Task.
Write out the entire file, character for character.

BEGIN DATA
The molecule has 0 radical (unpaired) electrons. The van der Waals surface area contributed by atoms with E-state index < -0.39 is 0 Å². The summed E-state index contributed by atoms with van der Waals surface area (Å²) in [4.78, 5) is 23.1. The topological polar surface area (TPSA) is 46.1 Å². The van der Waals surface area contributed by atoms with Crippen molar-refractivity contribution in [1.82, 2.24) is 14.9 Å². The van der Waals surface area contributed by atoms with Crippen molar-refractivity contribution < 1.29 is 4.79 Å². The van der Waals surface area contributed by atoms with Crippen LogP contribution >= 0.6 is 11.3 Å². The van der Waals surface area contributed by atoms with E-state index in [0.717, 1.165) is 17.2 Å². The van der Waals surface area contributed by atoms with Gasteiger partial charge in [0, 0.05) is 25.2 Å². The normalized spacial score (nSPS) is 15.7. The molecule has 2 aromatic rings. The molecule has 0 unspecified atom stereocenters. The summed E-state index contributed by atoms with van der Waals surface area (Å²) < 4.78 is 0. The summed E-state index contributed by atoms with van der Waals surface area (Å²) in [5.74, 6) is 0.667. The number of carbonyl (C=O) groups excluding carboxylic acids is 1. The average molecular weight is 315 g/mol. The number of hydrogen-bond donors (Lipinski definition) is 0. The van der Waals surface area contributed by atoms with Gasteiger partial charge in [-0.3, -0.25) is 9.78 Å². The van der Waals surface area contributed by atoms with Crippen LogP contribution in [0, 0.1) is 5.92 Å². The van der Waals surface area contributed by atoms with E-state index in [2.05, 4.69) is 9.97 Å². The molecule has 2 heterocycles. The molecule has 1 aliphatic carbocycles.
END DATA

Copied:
The molecule has 0 radical (unpaired) electrons. The van der Waals surface area contributed by atoms with E-state index < -0.39 is 0 Å². The summed E-state index contributed by atoms with van der Waals surface area (Å²) in [4.78, 5) is 23.1. The topological polar surface area (TPSA) is 46.1 Å². The van der Waals surface area contributed by atoms with Crippen molar-refractivity contribution in [1.82, 2.24) is 14.9 Å². The van der Waals surface area contributed by atoms with Crippen molar-refractivity contribution < 1.29 is 4.79 Å². The van der Waals surface area contributed by atoms with Crippen LogP contribution >= 0.6 is 11.3 Å². The van der Waals surface area contributed by atoms with E-state index in [0.717, 1.165) is 17.2 Å². The van der Waals surface area contributed by atoms with Gasteiger partial charge in [0, 0.05) is 25.2 Å². The normalized spacial score (nSPS) is 15.7. The molecule has 2 aromatic rings. The molecule has 0 unspecified atom stereocenters. The summed E-state index contributed by atoms with van der Waals surface area (Å²) < 4.78 is 0. The summed E-state index contributed by atoms with van der Waals surface area (Å²) in [5.74, 6) is 0.667. The number of carbonyl (C=O) groups excluding carboxylic acids is 1. The average molecular weight is 315 g/mol. The number of hydrogen-bond donors (Lipinski definition) is 0. The van der Waals surface area contributed by atoms with Gasteiger partial charge in [-0.3, -0.25) is 9.78 Å². The van der Waals surface area contributed by atoms with Crippen LogP contribution in [0, 0.1) is 5.92 Å². The van der Waals surface area contributed by atoms with E-state index in [2.05, 4.69) is 9.97 Å². The molecule has 2 heterocycles. The molecule has 1 aliphatic carbocycles.